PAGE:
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Home   Sheerness   News   Article

Drugs supplier Rushena Williams jailed after smuggling heroin and cannabis into Swaleside Prison in Eastchurch on Sheppey

17 February 2014
by Keith Hunt
A woman with previous convictions for supplying drugs has been jailed for two-and-a-half years for smuggling cannabis and heroin into a prison.
Rushena Williams' claim she believed she was only taking cannabis into Swaleside Prison in Eastchurch, Sheppey, for an inmate was accepted by a judge.
The 28-year-old, of Dalston, Hackney, east London, admitted supplying heroin and possessing cannabis with intent to supply.
Rushena Williams took cannabis into HMP Swaleside

Rushena Williams took cannabis into HMP Swaleside

Maidstone Crown Court heard Williams, who received a similar sentence in 2005 for supplying Class A drugs to an undercover police officer, had a life-threatening illness for which the prognosis was poor.
She told how she was given a lift to the prison on November 23, 2012 and passed the drugs by a man she refused to name for fear of reprisals.
She concealed the two wraps under her stomach and passed one to the prisoner. She claimed he declined to take the second wrap, which was to contain 3.48g of heroin. The cannabis weighed 5.43g.
Prison officers saw what was happening and Williams was strip-searched. Nothing was found, but the wrap of heroin spotted on a chair.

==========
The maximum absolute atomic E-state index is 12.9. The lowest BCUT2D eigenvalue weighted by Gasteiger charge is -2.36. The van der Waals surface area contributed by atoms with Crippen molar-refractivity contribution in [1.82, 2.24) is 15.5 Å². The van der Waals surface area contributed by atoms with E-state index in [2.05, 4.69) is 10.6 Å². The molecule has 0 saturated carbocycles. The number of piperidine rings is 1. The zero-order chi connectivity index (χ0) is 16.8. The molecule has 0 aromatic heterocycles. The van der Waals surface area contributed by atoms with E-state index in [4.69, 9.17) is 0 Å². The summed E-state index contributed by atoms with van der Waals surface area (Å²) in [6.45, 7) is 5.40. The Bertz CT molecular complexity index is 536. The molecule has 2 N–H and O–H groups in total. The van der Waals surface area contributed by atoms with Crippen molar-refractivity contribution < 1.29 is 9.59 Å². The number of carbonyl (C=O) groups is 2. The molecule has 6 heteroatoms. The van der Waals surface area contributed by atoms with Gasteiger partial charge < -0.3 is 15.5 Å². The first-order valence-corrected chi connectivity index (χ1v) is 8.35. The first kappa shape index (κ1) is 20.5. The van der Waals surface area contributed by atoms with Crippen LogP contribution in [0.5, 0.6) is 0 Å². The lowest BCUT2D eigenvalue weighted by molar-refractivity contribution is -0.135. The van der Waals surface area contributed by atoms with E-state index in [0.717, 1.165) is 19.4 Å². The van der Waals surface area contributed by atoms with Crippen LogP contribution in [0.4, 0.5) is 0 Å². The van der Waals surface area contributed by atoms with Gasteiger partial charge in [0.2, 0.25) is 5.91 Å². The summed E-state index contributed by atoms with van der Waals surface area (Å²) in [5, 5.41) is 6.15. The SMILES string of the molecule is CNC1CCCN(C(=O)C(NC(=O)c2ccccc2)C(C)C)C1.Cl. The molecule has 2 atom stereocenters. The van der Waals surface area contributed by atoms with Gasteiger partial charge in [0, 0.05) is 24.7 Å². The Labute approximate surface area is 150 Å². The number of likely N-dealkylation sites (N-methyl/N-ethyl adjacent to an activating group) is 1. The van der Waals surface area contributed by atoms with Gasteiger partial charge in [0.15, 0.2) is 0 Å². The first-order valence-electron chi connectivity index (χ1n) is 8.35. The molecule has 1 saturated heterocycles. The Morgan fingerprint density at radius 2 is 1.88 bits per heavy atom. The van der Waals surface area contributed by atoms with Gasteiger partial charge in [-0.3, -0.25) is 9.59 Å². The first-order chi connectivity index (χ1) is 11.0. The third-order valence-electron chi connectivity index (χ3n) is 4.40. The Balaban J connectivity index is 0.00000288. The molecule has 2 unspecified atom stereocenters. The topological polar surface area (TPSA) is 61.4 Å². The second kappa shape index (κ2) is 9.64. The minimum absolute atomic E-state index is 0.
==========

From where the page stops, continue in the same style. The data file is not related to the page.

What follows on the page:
She admitted she had taken cannabis into the jail before for the friend, with whom she previously had a relationship.
The case was heard at Maidstone Crown Court

The case was heard at Maidstone Crown Court

Williams, who has learning difficulties, said she had been "stupid", adding: "It is only when I get into trouble it teaches me I should listen. I always jump and do stuff.
"I thought it was weed (cannabis). The packages were under my belly. He was rushing me telling me to hurry up. I quickly give it to him. I tried to give him the next one and he said he didn't want it."
Asked why she did it, she replied: "I was scared to say no. I was scared for my life, that they would hurt me. I didn't ask no questions."
Had the latest offence been her third conviction, she could have faced a minimum of seven years imprisonment.
Judge Philip Statman told Williams: "You understand, I am sure, just how grave these offences are. The good order of prison is severely disrupted when drugs are introduced to those who are serving prison sentences."

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